Joe Biden’s vow to pick a woman of color as his Vice President
When I was watching the democratic debate between Bernie Sanders and Joe Biden back in March and they were asked about their pick for VP I already knew exactly what to expect. Sanders committed to picking a progressive woman as his VP knowing full well the potential of many women to hold the position and bring with them the values needed to advance the fight for social justice and equality. When Biden heard this, he felt empowered to commit to picking a woman of color as his VP. Surely feeling that he had one-upped Bernie Sanders with a wide smile on his face.
I, and many other women of color in this country, exhaled a collective sigh in that moment.
With that being said, at that point, he better be damn sure to pick a woman of color. The only thing worse than a white man using us as a symbol for his ascent to power would be to do so with false promises and no real representation.
Women of color are tired of being used as symbols. We do not want to be your token. We are not here to be an excuse for white America to continue to uphold white supremacy and the patriarchy — something that Kamala Harris has proven to do exceptionally well during her time as a prosecutor in California. Proving what many of us knew the moment those words came tumbling from his mouth.
A commitment of a woman of color as VP gave us nothing. There was no tangible promise of progression for our place in society in those empty words.
As a woman of color, there is a lot to consider about Kamala Harris.
Kamala Harris is unapologetic about her heritage. With a father from Jamaica and a mother from India, she boldly claims both identities. It’s no surprise she found the power to do this considering her upbringing. Her mother was an activist from a young age and Harris grew up spending much of her time at The Rainbow Sign, a Berkeley black cultural center. Despite her mixed heritage, Harris discusses how her mother understood how society would see her, as a black woman, and wanted her to be empowered within that identity.
It was there at The Rainbow Sign that Harris was introduced to many Black thinkers. Scott Saul gives us some insight into this world in his article, “Where Kamala Harris’ political imagination was formed.” “BWOPA’s political agenda was left-of-center, though when faced with a choice between endorsing more centrist and more radical candidates, it leaned toward the former.” One member of Black Women Organized for Political Action (BWOPA) is even noted as saying, “Politics is not nice, pretty, or a purist activity. It is a question of who can negotiate from a position of strength.” And with that, we can begin to understand Kamala Harris and how she got to where she is today.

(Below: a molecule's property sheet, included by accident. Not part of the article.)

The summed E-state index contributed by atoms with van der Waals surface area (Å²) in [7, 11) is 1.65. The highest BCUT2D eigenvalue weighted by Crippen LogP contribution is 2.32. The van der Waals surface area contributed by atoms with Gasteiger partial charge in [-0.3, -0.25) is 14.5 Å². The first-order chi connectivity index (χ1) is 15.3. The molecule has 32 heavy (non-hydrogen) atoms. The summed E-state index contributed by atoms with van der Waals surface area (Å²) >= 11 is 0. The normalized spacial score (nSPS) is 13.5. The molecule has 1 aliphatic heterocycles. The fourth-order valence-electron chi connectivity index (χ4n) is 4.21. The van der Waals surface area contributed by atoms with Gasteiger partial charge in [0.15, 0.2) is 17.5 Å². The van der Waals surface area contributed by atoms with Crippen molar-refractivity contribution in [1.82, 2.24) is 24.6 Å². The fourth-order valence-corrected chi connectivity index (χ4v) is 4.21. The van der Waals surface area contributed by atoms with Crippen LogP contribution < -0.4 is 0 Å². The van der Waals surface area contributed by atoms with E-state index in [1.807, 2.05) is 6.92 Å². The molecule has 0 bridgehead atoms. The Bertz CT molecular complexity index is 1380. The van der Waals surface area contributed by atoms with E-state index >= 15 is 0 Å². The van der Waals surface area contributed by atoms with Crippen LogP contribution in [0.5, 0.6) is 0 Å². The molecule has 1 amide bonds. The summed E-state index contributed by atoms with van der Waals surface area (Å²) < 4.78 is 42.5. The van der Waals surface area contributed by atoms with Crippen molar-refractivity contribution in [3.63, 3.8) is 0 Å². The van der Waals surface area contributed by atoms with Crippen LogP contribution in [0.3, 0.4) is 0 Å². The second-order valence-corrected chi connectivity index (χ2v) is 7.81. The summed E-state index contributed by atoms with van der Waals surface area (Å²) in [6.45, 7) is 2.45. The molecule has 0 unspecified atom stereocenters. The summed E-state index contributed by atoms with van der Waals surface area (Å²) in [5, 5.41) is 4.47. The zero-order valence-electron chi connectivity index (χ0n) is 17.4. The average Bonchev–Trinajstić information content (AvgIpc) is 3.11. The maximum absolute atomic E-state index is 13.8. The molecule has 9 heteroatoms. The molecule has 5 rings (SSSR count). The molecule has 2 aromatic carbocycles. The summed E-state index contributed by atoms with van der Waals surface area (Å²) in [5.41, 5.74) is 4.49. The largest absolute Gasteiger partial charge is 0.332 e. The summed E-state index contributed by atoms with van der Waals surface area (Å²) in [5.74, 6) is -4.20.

When one has come to understand that change only comes from a position of power there is room to compromise on values. To do whatever it takes to “make it” is a common theme for many marginalized groups in America. A “truth” that has been shoved down our throats as a means to achieve anything in this country. You do what you “have” to do. And Kamala Harris did what she “had” to do to make it.
Lara Bazelon explores some of these compromises in “Kamala Harris Was Not a ‘Progressive Prosecutor’.”
As district attorney, Harris refused to act on meaningful criminal justice reform. She also championed state legislation that allowed the parents of “habitually truant” children to be prosecuted, despite the studies that show this would disproportionately affect BIPOC and low-income individuals.
As the state’s attorney general, she remained silent on Proposition 47, which reduced certain low-level felonies to misdemeanors. She also laughed when asked about the legalization of marijuana for recreational use. The illegality of which has been used to criminalize Black and Brown people at significantly higher rates than white individuals, despite the similar rates of usage.
She has also failed numerous times to hold police officers accountable. Opposing a bill requiring her office to investigate shootings involving officers as well as refusing to support statewide standards regulating the use of body-worn cameras.
This is the cost of those sacrifices. In sacrificing your values, and in sacrificing those like you as a means to achieve power, you have traded your ability to make a change. The system as it exists was not built for us, but rather it was built on top of us. It thrives off of our very suffering. There is no change to be made within it. The very notion of a “progressive prosecutor” is laughable. Even if she had achieved what she sought out to, it would have given us nothing. A prosecutor exists as a way to criminalize people, and there is no just or progressive way of doing so.
By participating in a system built and upheld by white supremacy you give them the diversity they need to claim it isn’t so. You allow them to continue to ignore our plight for your own success. We do not need to diversify the halls of power, we need to tear them down together.